Do you recommend smoothies and juicing?

It is generally best to chew your fruit and vegetables. While smoothies and juices can have a role in short term dietary programs and as a minor component of the overall diet, we don’t recommend them as a significant source of calories in the long term.

There are more positives in favour of smoothies rather than juicing. Smoothies are more nutritious than juices because the fibre, and any nutrients attached to the fibre, are retained rather than discarded. Consuming fruit and vegetables as smoothies is better than not consuming them at all and having a smoothie for a meal on the run may be better than skipping a meal. If you are sick or debilitated and unable to eat enough then smoothies may be a means of consuming extra calories and nutrients.

Juice fasting and smoothie detoxing seems to be a useful short term strategy for making a complete break from animal products, processed foods, fat, salt and refined sugar (as seen in Fat, Sick and Nearly Dead). However, a smoothie can become a high calorie sugary drink if a lot of fruit is added to disguise the bitter taste of some raw vegetables. Drinking smoothies and juices displaces starchy whole plant foods from the diet. Because whole grains and legumes are strongly associated with good health, it is of concern when people routinely replace a meal with a smoothie – it means there is at least one meal each day where no grains or legumes are consumed.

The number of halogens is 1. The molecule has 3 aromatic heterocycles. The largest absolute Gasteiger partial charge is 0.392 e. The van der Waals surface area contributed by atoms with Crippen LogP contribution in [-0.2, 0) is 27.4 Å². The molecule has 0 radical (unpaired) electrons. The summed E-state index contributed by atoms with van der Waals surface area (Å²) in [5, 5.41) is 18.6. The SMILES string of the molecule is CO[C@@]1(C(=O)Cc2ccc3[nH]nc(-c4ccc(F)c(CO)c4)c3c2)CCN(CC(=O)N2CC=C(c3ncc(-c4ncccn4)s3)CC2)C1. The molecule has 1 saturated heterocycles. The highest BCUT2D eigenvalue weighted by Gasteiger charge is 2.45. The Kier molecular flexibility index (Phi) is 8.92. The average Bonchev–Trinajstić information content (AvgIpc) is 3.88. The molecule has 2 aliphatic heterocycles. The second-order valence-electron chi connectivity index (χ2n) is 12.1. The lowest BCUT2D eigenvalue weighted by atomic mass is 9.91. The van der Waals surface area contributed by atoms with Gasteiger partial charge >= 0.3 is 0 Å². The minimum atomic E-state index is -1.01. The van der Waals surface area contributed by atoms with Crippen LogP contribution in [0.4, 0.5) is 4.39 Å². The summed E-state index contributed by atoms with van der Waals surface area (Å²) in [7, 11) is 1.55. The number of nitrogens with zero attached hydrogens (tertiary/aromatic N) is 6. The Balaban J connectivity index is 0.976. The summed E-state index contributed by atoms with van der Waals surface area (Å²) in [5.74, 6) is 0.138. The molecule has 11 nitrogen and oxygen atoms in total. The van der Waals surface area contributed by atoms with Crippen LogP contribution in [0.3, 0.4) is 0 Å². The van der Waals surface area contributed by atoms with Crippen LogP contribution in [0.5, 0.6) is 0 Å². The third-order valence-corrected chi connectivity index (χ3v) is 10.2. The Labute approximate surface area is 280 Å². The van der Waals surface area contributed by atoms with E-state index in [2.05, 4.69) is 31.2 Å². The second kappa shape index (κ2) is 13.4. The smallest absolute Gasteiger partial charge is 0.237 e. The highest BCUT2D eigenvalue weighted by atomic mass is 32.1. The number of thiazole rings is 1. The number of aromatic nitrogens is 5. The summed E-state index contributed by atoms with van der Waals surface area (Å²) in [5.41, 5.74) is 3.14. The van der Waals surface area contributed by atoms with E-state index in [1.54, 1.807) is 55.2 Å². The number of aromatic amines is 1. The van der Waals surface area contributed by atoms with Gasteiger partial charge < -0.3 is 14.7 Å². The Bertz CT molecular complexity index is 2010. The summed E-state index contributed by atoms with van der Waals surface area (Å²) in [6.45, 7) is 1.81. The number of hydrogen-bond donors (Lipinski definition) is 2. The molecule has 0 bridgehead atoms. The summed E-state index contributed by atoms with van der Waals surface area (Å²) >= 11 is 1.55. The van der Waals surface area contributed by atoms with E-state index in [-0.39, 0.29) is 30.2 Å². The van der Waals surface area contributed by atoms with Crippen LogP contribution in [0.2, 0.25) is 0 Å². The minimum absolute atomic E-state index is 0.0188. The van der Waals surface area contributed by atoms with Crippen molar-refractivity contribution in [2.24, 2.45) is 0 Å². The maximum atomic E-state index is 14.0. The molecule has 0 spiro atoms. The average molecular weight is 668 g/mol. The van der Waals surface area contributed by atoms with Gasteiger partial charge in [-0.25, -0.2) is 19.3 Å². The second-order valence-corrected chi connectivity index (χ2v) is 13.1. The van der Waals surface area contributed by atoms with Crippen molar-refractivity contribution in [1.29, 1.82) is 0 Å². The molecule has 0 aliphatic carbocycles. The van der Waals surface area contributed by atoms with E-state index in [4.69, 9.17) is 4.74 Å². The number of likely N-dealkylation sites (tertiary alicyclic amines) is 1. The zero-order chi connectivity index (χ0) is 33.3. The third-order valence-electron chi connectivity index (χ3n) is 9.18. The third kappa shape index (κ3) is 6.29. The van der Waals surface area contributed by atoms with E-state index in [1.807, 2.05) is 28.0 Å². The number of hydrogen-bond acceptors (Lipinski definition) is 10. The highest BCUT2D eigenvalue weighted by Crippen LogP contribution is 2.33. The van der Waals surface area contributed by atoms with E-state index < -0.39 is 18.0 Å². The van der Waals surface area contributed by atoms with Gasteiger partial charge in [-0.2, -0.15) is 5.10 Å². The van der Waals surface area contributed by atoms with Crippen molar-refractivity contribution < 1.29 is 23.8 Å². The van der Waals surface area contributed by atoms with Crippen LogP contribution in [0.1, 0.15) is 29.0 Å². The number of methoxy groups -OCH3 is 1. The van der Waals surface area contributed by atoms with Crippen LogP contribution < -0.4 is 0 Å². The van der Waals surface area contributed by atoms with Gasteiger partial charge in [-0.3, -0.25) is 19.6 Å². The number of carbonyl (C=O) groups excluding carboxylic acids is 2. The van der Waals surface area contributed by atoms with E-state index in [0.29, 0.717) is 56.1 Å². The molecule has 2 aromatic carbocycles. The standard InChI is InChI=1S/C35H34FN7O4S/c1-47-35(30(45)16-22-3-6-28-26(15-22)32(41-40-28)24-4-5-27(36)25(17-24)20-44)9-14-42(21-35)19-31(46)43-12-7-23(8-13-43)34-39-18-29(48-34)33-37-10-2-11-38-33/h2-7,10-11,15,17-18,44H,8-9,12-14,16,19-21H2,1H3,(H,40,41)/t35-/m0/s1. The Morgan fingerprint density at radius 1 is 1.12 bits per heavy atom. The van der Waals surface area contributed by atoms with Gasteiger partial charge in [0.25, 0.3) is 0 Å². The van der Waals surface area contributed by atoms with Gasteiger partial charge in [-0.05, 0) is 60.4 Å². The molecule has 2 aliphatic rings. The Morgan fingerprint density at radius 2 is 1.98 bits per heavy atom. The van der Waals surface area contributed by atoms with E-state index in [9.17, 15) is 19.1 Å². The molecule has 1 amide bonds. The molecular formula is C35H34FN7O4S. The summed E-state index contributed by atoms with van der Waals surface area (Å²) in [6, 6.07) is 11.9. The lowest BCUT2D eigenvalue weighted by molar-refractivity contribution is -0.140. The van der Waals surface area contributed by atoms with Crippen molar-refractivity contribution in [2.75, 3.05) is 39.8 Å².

The popular concept of supercharging the body with phytonutrients has led to more juicing and smoothies. It based on the belief that more nutrients is always better and that an unhealthy diet can be offset by supplements and super-foods. The research evidence only consistently supports the health benefits of eating more plants. Whole plant foods provide the optimal level of nutrients.

A smoothie is smooth because the blender smashes the structure of food into tiny bits, breaking up the fibre of the cell walls and liberating natural sugars into the emulsion. This freeing up of sugars may cause the body to handle them in a less health supporting way, more like refined sugars, such as fructose, rather than the slow release sugars in whole fruits and vegetables. Digestion is a complex process, only partially understood, and altering one part of the process, such as chewing and the action of saliva, is bound have unexpected repercussions. One example of this complexity is the postulated nitric oxide enhancing effect of chewing nitrate containing vegetables which may improve endothelial function.

So, enjoy a smoothie occasionally as a treat or short-term therapy, but otherwise….. CHEW YOUR FOOD.


Jeff Novick, RD answers questions about juicing on the McDougall discussion forum:

Page last updated 1 November 2016

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